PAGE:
jhp5322da8f27f31Highly recommended When a Pagan Prays by Nimue Brown is an ambitious book, and a courageous one. On my reading it blends two voices. The first offers a cool appraisal of prayer by a Pagan Druid strongly influenced by existentialist philosophy. It tells us that value and meaning are not written in the stars: we have to provide them for ourselves, and it’s our responsibility as self-aware humans to do so. The second voice describes a personal journey, essentially a recovery story centred on re-connection with the “numinous”. This leads to a re-frame of scepticism about prayer and a hard-won willingness to say: “I like prayer. I’m not angry with it any more. I’ll keep doing it, keep asking and searching, doubting and wondering”.

I will start with the second voice, for me the predominant voice of the book, though it takes a while to be heard. This is at least in part because of the author’s decision not to make retrospective changes to early chapters in which this “somewhat agnostic Druid took an academic interest in prayer” and had not yet found that this “wasn’t going to work”. The shift came when she began an experimental practice and stayed with it long enough for it to bear fruit. She was helped by Thich Nhat Hanh’s view of how prayer affects us: “when love and compassion are present in us, and we send those outwards, then that is truly prayer”. This allowed a move away from an originally limited framing of prayer as petitionary prayer to named Deity/Deities) into something more spacious and allowing. As a Druid, she was also partly influenced by the idea of kami – the spirits or phenomena revered in Japanese Shinto. As spirits of the elements in nature, or ancestors, or animals, creationary forces in the universe, part of nature and not separate from it, such beings seemed on a scale approachable through attunement, potentially available for conversation.

At night and on the edge of sleep, the author decided to see what happened when she opened her heart and sought peace with herself. She wasn’t seeking “grace or purity”, but “wholeness, wellness, connection”. Prayer became “an act of opening awareness”, of being open to the numinous, open to the divine. She stood before the unknown, holding her mind in a state of readiness, not expecting coherence, in a place that is perhaps beyond both doubt and belief. And she was thus willing, both to say “my prayer has had real and discernable effects for me” and that “this proves nothing”. In the end she says: “there are aspects of being that cannot be usefully discussed in terms of ‘realness’. That may be where the gods live”. A voice that at first has been buried, and then emerged in a hesitant way, can now celebrate re-connecting with the felt numinosity of early life, able to let go of the “defensive rationalism” that for a time played a necessary role.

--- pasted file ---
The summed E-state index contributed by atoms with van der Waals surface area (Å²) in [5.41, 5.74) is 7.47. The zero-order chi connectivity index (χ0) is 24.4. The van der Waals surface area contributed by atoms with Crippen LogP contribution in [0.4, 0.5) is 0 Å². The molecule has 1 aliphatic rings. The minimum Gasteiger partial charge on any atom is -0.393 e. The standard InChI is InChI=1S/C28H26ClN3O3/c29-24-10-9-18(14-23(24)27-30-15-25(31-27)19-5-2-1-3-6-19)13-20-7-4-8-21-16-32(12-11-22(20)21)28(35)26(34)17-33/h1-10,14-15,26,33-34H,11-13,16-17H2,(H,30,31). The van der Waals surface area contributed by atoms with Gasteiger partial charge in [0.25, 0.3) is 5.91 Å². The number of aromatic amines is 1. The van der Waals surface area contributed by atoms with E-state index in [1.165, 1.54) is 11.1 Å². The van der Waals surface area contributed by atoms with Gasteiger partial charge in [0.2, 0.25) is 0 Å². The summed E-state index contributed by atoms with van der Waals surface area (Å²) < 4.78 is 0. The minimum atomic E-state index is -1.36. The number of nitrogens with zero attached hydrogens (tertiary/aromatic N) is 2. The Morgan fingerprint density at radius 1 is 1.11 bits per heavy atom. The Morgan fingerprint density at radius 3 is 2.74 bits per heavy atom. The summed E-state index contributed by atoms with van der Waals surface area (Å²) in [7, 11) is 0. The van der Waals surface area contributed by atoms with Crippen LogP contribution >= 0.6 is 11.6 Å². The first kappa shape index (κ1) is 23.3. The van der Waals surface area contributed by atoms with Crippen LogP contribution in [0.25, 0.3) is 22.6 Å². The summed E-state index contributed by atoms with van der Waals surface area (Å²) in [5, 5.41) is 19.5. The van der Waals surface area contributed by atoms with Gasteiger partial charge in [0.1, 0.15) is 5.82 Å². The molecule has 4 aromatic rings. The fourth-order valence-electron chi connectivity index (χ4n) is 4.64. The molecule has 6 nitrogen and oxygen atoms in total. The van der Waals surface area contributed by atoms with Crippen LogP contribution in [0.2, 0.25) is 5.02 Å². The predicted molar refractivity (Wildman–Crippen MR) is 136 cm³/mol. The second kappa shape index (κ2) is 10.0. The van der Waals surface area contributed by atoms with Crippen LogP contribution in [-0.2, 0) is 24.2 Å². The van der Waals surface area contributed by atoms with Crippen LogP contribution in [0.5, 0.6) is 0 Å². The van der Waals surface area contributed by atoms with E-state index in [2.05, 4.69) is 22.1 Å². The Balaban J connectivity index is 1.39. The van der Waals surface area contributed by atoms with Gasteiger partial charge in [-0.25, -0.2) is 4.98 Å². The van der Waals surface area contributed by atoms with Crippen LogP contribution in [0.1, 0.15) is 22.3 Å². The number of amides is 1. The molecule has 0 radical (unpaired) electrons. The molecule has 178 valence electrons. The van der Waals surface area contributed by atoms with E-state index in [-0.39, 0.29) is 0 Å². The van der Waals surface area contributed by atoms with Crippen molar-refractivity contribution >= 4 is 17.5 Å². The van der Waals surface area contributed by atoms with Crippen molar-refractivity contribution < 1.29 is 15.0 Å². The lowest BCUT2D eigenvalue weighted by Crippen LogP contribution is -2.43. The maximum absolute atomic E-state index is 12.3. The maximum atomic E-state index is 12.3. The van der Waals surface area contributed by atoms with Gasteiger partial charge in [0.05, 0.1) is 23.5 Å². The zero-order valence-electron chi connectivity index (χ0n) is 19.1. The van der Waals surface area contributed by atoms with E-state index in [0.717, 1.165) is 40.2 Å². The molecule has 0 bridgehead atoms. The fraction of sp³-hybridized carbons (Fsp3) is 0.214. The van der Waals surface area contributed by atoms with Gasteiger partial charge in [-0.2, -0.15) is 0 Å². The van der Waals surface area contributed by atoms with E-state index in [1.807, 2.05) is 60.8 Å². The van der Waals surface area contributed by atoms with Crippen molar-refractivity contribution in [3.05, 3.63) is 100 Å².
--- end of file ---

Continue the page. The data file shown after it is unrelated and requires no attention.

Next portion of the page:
The rational voice, the first voice, still has its place. This book isn’t all personal story. It considers the nature of prayer, the ethics of prayer, the social functions of prayer, and practicalities of prayer. It looks at the relationships between prayer and ritual, prayer and magic, and the idea of life itself as prayer if lived prayerfully. The author thinks through prayer as a concept (or set of related concepts), and its context, and how most effectively and ethically to pray. This voice too is an honest voice. It does not make assumptions, or hypnotise the reader into agreement. We are asked to think and reflect. In the end, the first voice becomes the servant of the second. It’s questioning both demands and enables the integrity of the author’s personal experiment in prayer. The resulting fruits of practice, and the conclusions of the book, are owed to the presence of both voices, and the author’s willingness to be loyal to them both through a time when they were as yet unreconciled.